To avoid jail, you have to pay immediately through an untraceable method like a gift card.
This is just one of many digital-age scams, but fraud was rampant even before the internet. By knowing how scammers use modern technology to swipe money from victims — and the low-tech origins of those scams — you can keep your money safe and working how you want it to. The granddaddy of internet scams is the Nigerian prince scam. Although perpetrators may claim to be from other parts of the world, Nigeria is a common location named in this scam.
Although the Nigerian prince scam has evolved, in its basic form, it involves a supposed member of a royal family or someone in an important position who needs to move money out of the country. Another popular variation involves con artists posing as attorneys or bankers with recently deceased clients. They ask you to pose as a relative, promising to help you get the money as an inheritance. is the current favorite medium, but scammers have also used fax, regular mail and Telex before electronic communication became ubiquitous.
Victims were promised riches if they helped get him out by bribing officials or providing money for a variety of other made-up reasons. Craigslist is a great place to buy and sell used items, but scammers have swooped in to trick sellers with a fake check scam that involves making an overpayment. Meanwhile, the buyer disappears once the fraud is complete.
Scammers often sell nonexistent cars through online classified and bring in a trusted name like eBay to make the transaction seem legitimate.
How often do people get catfished in your state?
They might claim to be overseas or on a military base and say that eBay Motors will handle the transaction. In reality, eBay only assists with transactions originating on its website. The con artist sends forged s with the eBay logo asking you to wire payment for the car. They promise the funds will be held in escrow until you receive the vehicle. While online scammers deal in nonexistent cars, car sales fraud has a long history. One common scam that predates the digital age is known as yo-yo financing. You complete paperwork to finance your car and proudly drive it home, but the dealer calls a few days later and claims the financing fell through.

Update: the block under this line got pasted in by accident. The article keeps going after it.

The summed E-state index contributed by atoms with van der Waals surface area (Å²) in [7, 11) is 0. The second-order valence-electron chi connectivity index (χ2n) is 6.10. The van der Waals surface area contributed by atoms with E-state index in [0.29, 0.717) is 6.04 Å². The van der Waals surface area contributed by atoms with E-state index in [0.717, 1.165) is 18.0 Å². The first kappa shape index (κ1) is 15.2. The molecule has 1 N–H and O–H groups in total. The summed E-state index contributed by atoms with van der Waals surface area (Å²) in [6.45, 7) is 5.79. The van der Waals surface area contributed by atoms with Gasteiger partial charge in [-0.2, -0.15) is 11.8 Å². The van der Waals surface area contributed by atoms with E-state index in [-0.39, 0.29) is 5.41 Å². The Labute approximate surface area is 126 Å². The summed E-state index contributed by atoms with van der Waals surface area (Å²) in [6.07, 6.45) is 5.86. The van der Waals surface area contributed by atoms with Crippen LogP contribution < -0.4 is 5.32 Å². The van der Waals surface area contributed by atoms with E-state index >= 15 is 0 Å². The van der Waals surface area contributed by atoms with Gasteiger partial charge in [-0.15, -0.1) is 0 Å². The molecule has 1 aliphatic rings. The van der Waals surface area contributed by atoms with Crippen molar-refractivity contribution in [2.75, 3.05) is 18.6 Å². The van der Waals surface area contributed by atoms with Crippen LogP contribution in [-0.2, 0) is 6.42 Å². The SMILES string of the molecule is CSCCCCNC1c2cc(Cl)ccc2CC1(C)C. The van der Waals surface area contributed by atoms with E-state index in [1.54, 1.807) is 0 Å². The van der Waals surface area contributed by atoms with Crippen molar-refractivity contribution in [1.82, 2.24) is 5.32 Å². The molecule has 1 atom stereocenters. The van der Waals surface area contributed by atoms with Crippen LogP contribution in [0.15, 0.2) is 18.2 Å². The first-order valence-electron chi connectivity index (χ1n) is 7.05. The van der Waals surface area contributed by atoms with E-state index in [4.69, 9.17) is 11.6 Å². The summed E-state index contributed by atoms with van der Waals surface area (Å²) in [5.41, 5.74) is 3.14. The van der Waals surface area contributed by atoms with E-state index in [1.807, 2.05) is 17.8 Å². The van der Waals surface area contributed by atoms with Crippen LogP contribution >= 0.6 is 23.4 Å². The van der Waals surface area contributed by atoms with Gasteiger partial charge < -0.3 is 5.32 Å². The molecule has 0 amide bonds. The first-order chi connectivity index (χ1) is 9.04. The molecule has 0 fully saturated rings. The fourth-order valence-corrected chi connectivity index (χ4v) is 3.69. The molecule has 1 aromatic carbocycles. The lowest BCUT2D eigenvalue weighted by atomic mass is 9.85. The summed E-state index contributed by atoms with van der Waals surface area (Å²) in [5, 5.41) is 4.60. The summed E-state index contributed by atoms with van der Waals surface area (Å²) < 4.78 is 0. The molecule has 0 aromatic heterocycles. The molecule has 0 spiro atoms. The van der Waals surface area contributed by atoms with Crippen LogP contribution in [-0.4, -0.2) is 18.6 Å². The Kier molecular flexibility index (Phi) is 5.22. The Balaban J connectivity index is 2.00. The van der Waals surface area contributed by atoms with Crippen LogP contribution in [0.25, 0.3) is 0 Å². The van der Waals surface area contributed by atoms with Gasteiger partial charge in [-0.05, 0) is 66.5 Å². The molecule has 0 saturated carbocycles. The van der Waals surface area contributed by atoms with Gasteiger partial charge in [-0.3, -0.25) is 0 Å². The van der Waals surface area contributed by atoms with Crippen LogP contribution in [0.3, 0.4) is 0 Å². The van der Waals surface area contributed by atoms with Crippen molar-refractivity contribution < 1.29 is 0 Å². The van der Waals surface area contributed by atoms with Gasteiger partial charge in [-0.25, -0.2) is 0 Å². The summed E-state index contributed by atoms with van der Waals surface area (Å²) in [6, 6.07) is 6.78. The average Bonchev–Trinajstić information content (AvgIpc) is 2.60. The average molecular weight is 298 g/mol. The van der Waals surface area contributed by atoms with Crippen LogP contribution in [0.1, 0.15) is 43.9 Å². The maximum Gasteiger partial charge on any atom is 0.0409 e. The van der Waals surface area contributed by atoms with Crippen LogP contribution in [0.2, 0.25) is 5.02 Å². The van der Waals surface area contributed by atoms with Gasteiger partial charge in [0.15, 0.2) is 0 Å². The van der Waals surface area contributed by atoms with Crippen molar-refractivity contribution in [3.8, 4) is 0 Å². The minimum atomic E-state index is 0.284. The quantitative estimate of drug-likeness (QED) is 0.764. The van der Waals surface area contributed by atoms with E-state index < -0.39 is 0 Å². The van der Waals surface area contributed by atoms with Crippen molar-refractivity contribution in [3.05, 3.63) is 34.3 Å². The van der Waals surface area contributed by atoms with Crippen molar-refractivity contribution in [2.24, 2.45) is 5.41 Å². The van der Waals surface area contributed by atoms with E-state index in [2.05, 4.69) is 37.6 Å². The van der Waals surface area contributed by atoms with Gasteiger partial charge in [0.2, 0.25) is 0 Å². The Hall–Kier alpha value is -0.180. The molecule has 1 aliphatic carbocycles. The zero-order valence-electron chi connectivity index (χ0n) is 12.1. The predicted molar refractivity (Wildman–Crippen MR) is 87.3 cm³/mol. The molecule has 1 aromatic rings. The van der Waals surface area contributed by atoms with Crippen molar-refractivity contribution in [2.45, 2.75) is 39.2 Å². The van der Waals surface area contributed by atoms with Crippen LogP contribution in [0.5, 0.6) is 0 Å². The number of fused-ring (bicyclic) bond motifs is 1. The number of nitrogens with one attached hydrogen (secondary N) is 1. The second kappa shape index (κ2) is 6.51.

You might be thrilled to apply to a major company and get an almost immediate response asking you for an interview.
Study: nevada tops list for highest rate of ‘catfishing’ or romance scams
The check will later bounce, leaving you responsible for the funds you forwarded. The internet makes it easy for scammers to impersonate legitimate businesses, but job scams have been around for as long as con artists have had access to advertising — starting out with newspaper, TV and radio.
Old forms of employment fraud often involved making you pay for recruitment services that never resulted in employment or selling you lists of government jobs that are available for free. The digital age makes this scam easy because con artists use technology to contact a large volume of potential victims without being traced. Utility company scams are nothing new. Even before the internet and VOIP, con artists went door to door, pretending to represent legitimate utility companies and switching unwitting consumers over to a different provider that charges much higher rates. Even today, this scam still goes on.
With computers ubiquitous in American homes, scammers call people randomly under the assumption that most have a PC. At worst, they might install malware or steal your bank s or other financial details. In another form of this scam, a fake virus warning pops up on your computer screen.
It often looks like a real Windows warning and directs you to call a for immediate assistance. The le right to a scam call center. Computer-related scams have been around ever since the first monochrome-screened machines made their way into homes. Even before the internet, people were at risk for scams if they brought their computers to unscrupulous repair shops. Common scams included installing und software and charging full price for it, stealing parts from the computer and replacing them with inferior parts or lying about the extent of the needed repair.
This can still happen today, so choose a repair shop with care. These rental con artists claim to be out of town and ask you to wire the money. In reality, the ad is fake and they have nothing to do with the property. Before Craigslist and other online rental search sites, con artists advertised rentals through low-tech methods like newspaper classified or s in an apartment window. In some cases, they might rent the apartment themselves to use as a prop in their scams.
In it for love or money: relationship scams
Either way, they would show the unit to interested parties, collect rent and a security deposit, then disappear. Online dating makes it easier for lonely hearts to link up with potential partners, but it also gives con artists a direct line to vulnerable victims.